violent images

Where were you on Tuesday, August 19th, 2014?  That’s the day ISIS terrorists beheaded American journalist James Foley. Or, to be more accurate, that was when they posted the video of their atrocity on YouTube.

Did you watch it? If you did, you had plenty of company. According to one poll, an estimated 1.2 million people in Great Britain watched the beheading in just the first few days after the video appeared online. In the United States, pollsters found that 9% of those surveyed had watched the brutal execution, suggesting that about 30 million Americans had witnessed the spectacle by mid-November.

And back in 2004, the video of Islamists beheading freelance repairman Nick Berg was the most popular search topic for a solid week; the al-Qaeda-linked website hosting the video received so much traffic it had to temporarily shut down.


According to Oxford anthropologist Frances Larson, this fascination with violent images is nothing new. The guillotine was introduced in France in 1792, both for the sake of efficiency and because public executions had acquired a carnival atmosphere with none of the somberness and revulsion that should accompany such spectacles. In fact, the guillotine was so swift and antiseptic that onlookers complained, calling for the return of their gallows.

Dr. Larson goes on to explain how videography provides an entirely new dimension to executions, distancing us from the actual events in time and space so that we end up viewing the most horrific acts of depravity with little emotional response. How many of us who would never be tempted to attend a live beheading watched the videos of James Foley, Nick Berg, or the other victims of radical Islam? And how many watched them repeatedly, mesmerized by the grizzly details over and over again?

The more exposed we are to violence, the less emotional impact violence has upon us. Whether it’s the increasingly graphic images of the nightly news or the increasingly realistic carnage of TV shows, movies, and videos, the more we see the less we feel, and the more we go in search of images that stir up our emotions, desperate for reassurance that we can still feel something, that we are still alive.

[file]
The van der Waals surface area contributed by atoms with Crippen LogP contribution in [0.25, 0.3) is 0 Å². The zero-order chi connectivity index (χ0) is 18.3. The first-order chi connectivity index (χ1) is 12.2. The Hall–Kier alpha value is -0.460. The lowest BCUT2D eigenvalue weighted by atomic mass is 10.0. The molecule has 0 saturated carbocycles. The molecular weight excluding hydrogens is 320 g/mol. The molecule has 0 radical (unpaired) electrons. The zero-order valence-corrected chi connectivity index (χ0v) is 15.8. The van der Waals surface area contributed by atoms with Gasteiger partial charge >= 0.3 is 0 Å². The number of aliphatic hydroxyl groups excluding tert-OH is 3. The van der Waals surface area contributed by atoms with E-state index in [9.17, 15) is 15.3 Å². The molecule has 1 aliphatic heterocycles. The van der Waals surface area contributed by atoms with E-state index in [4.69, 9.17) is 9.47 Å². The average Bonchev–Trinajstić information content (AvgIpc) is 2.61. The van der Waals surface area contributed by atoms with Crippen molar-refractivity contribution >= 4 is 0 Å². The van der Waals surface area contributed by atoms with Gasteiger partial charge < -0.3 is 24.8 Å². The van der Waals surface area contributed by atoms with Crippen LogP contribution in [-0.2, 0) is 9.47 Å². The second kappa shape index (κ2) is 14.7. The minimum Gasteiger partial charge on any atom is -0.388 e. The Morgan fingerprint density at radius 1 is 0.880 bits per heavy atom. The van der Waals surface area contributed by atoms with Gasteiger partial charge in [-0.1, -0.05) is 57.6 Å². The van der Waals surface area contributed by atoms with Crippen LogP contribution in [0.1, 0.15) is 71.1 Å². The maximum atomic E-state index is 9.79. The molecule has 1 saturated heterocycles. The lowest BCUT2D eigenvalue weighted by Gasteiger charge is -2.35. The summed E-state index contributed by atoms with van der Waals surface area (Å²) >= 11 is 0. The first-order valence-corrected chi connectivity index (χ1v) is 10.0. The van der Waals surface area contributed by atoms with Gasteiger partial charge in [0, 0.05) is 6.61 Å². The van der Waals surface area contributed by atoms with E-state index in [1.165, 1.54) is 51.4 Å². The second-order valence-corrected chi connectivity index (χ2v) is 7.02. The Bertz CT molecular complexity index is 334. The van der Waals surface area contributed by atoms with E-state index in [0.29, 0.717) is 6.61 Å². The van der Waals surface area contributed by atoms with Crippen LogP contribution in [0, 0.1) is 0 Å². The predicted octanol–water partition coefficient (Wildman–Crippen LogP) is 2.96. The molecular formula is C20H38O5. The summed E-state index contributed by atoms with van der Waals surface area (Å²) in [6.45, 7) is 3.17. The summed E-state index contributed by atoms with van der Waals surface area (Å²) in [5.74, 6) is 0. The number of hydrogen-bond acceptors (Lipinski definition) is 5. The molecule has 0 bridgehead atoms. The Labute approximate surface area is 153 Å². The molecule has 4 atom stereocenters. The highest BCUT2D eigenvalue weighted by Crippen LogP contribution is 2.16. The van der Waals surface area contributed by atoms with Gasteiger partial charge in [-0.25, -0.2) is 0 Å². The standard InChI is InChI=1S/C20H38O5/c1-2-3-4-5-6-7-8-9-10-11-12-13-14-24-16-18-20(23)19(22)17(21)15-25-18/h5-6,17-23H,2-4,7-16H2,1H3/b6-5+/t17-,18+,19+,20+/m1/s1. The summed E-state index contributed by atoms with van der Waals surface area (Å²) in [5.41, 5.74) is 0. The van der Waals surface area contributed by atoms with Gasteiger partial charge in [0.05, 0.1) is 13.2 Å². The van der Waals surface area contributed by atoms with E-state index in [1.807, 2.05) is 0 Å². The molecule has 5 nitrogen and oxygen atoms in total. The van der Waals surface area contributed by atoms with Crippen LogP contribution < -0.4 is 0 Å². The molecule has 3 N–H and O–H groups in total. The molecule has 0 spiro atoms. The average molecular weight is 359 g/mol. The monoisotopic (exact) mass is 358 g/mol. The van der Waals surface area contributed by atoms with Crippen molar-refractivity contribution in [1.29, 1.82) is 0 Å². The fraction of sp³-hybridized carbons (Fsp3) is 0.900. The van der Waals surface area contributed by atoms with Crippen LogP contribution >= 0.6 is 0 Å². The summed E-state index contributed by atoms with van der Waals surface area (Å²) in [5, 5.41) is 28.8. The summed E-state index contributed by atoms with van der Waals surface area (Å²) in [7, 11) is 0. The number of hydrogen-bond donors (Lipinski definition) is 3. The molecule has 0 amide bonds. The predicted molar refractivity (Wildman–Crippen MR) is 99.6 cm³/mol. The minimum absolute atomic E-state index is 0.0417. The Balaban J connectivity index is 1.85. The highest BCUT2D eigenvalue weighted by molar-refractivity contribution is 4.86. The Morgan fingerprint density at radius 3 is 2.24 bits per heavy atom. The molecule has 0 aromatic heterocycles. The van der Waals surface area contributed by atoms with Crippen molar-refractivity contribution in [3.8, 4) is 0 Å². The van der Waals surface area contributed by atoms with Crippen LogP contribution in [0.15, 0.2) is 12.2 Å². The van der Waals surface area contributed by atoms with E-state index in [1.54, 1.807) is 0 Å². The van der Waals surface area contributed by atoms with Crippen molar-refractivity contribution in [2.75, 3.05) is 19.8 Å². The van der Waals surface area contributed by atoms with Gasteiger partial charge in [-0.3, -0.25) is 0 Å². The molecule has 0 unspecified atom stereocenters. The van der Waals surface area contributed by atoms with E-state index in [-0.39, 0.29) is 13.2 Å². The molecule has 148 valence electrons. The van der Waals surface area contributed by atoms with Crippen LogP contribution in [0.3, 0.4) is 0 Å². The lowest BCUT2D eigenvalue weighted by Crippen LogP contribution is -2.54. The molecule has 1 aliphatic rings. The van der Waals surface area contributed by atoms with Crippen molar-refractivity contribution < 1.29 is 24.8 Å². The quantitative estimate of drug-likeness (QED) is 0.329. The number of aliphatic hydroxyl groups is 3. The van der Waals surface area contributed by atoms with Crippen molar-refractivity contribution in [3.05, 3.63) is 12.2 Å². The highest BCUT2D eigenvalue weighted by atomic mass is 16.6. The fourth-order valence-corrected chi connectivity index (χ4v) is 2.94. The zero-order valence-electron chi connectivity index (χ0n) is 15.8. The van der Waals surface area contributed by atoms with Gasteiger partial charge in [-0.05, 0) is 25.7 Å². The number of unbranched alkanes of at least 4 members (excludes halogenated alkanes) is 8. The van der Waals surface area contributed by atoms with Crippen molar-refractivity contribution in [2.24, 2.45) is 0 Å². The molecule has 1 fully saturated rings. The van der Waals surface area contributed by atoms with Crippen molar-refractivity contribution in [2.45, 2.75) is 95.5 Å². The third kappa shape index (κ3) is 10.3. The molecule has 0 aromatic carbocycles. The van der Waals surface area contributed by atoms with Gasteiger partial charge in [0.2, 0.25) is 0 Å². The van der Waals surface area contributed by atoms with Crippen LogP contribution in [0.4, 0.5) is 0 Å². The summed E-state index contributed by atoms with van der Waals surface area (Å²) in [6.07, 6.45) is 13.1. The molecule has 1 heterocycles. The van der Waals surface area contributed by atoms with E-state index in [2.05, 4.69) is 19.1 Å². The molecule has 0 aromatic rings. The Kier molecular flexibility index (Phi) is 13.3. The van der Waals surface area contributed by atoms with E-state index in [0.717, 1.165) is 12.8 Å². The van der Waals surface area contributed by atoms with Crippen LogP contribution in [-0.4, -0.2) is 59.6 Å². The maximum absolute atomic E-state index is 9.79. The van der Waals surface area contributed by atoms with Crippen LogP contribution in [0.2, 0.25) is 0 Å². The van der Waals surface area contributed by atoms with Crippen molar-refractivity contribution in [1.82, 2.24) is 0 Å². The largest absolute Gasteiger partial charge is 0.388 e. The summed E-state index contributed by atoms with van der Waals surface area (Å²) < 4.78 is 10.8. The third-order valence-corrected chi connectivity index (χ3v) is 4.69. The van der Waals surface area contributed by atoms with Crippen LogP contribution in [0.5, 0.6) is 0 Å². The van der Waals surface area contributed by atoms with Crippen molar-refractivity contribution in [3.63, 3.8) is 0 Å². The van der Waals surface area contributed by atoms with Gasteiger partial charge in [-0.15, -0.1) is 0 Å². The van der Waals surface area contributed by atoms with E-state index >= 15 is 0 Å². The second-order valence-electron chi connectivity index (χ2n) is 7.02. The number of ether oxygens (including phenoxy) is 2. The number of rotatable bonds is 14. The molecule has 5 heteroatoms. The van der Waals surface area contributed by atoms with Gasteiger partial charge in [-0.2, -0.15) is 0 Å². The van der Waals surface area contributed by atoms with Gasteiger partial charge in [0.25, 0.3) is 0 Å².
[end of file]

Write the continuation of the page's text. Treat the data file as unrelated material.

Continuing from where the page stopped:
The origin of public execution goes back to biblical law, which imposed the death penalty for crimes so morally reprehensible that the perpetrator forfeited the privilege of remaining part of the community of mankind. According to Talmudic tradition, one of four types of execution was applied: stoning (being pushed off a precipice and then crushed with stones), strangulation, decapitation, and molten lead poured down the throat.

As barbaric as these ritual executions may appear to us, they were in fact administered with clinical precision to ensure that the convicted prisoner would feel no pain. (Indeed, prisoners were drugged before their executions so that they should be conscious, but not terrified.) And although the ancients offered mystical explanations for how each type of execution provided atonement for the soul of the perpetrator, the overt reason behind the public display was for the community, not for the criminal.

The sages of the Talmud and their disciples understood the effect that witnessing violence or depravity has upon the human soul and psyche: “The first time a person commits an immoral act, it is forbidden to him; the second time, it becomes permitted; the third time, it becomes an act of virtue.” In other words, human nature drives a person to rationalize his actions in order to sooth his guilty conscience. The more he persists in immoral conduct, the more he finds justification for his behavior.